ical constituents of foods, become necessary to liberate their needed supplies of energy.
As all the food constituents contribute to the blood-making processes, they all in like manner through digestive disintegration contribute to the supplies of energy required in the animal economy. The energy provided in foods in the potential form is quite as important in building animal tissues as the chemical elements entering into their composition, as when liberated in the form of heat it is utilized in constructive metabolism and stored again as potential energy in the animal tissues formed. The destructive metabolism taking place in these tissues, as an essential concomitant of their vital activities, again liberates energy in the form of heat, which, with that derived from the digestion of foods, is used, so far as needed, in the reconstructive process, and the balance appears as animal heat.
We have noticed the recently discovered continuity of the protoplasm of plants, but we can not fairly infer that there is a similar continuity of the protoplasm of the higher animals that have a highly specialized nervous system which brings the different organs and functions into harmonious action more completely and efficiently than they could be by simple threads of protoplasm like those which unite the cells of plants. The widely different products of destructive metabolism in the various tissues of plants and animals, aside from other considerations, furnish conclusive evidence that while the general rôle of protoplasm is everywhere the same, it must differ materially in composition and constitution in the different conditions in which it is found. As stated by Dr. Foster, "It is obvious that the varieties of protoplasm are numerous, indeed almost innumerable. The muscular protoplasm which brings forth a contractile katastate must differ in nature, in composition—that is, in construction—from glandular protoplasm whose katastate is a mother of ferment. Further, the protoplasm of the swiftly contracting striped muscular fiber must differ from that of the torpid, smooth, unstriated fiber; the protoplasm of human muscle must differ from that of a sheep or frog; the protoplasm of one muscle must differ from that of another muscle in the same kind of animal, and the protoplasm of Smith's biceps must differ from that of Jones's."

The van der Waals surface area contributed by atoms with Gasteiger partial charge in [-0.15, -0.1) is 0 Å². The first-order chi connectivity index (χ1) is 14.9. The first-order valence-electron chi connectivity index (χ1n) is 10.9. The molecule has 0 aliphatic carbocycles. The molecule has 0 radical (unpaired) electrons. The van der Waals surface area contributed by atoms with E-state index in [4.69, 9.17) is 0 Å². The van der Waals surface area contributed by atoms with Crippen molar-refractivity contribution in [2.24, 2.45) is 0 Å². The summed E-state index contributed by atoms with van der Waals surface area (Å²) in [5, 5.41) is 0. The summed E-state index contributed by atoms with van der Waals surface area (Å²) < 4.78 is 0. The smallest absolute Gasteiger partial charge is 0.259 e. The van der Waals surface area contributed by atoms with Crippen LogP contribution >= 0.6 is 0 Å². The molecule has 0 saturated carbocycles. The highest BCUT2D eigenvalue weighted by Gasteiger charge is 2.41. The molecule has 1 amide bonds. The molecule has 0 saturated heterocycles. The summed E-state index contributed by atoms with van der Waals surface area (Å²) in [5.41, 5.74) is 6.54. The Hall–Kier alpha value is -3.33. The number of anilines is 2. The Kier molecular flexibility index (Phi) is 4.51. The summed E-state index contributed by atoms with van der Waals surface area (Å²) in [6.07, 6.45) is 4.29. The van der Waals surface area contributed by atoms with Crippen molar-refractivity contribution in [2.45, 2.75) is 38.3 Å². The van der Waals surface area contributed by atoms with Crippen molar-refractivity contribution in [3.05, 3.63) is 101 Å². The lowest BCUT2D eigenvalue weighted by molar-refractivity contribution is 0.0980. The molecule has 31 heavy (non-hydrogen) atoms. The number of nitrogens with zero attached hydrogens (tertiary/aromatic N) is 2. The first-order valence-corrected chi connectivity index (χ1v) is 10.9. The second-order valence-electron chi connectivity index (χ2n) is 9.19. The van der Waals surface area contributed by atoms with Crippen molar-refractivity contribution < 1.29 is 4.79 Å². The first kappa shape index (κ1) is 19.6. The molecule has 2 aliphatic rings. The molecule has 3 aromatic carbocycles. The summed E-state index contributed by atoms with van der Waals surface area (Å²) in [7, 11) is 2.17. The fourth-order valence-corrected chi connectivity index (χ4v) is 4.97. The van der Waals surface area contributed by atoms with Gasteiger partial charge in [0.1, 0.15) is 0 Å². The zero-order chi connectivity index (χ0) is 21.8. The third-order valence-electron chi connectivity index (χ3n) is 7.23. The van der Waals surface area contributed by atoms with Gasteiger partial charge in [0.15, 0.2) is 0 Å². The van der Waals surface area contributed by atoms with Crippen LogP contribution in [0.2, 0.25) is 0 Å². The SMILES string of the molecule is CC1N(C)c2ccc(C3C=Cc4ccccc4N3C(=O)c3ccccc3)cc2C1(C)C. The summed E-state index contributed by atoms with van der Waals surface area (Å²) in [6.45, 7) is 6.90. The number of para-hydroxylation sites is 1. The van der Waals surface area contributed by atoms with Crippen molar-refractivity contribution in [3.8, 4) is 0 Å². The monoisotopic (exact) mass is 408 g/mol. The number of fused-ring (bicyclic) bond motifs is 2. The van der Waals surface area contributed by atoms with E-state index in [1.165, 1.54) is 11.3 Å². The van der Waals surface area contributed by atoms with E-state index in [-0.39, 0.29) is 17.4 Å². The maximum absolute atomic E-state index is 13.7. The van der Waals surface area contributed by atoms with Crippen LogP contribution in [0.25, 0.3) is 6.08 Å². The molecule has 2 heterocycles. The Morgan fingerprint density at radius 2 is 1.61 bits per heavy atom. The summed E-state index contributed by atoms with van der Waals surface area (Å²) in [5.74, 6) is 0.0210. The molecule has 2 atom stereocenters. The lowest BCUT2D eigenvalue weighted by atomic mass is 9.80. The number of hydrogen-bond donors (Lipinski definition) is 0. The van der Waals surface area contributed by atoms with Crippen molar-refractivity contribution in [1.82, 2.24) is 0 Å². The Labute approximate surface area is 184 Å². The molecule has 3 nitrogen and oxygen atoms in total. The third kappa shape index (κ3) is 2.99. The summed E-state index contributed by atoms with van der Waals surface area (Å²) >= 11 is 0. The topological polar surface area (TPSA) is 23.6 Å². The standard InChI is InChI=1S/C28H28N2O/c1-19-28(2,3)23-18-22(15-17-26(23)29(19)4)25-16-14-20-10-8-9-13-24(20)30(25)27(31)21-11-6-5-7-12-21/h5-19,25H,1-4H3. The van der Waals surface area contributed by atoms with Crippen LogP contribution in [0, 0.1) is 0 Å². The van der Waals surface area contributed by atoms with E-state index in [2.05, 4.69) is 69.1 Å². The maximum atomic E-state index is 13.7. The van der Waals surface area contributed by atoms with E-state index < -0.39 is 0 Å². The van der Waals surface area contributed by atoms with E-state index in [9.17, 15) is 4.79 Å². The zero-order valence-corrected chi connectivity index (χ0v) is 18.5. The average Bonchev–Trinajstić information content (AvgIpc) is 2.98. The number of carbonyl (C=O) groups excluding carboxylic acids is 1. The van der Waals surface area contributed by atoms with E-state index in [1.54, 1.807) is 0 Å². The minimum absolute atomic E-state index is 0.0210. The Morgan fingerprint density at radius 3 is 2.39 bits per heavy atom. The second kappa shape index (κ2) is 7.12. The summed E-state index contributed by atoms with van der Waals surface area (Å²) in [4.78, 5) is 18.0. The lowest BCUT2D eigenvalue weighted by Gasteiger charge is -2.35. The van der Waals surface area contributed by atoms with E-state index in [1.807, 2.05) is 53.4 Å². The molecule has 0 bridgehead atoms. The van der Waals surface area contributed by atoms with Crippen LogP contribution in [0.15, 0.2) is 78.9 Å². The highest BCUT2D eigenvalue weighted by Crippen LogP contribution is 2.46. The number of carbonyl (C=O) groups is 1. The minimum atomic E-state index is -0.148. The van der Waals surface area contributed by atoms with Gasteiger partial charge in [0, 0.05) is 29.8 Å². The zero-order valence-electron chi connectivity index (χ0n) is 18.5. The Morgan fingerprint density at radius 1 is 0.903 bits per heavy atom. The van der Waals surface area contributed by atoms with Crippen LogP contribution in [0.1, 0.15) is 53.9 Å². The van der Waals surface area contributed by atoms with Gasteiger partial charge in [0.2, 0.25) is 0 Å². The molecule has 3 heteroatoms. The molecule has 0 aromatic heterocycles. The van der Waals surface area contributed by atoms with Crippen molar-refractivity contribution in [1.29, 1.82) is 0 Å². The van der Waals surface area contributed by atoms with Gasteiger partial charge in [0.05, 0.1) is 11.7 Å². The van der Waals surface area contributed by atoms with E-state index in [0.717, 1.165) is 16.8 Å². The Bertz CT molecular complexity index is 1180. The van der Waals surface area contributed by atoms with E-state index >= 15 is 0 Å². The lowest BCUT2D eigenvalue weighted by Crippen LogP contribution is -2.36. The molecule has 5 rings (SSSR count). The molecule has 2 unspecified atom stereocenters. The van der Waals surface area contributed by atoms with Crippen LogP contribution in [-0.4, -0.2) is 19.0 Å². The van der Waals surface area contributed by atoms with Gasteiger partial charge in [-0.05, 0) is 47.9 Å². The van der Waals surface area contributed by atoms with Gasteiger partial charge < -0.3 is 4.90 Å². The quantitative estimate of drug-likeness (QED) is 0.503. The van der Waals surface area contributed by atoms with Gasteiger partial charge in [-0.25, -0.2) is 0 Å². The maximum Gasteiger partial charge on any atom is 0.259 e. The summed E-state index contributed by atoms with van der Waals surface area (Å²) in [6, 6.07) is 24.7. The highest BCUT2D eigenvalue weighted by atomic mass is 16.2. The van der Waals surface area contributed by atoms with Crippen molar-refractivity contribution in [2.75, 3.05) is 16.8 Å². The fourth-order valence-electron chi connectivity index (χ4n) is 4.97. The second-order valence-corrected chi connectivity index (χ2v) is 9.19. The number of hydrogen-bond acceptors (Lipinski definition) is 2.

What determines these differences and gives direction to such diverse metabolic activities? Chemical and physical considerations fail to clear up the mystery of life and its varied manifestations. We may look upon protoplasm as the physical basis of life, and consider vital activities as resulting from its inherent properties; but this does not aid us in gaining a better knowledge of the mysterious endowments of living matter. What gives rise to these diverse properties in different species and in different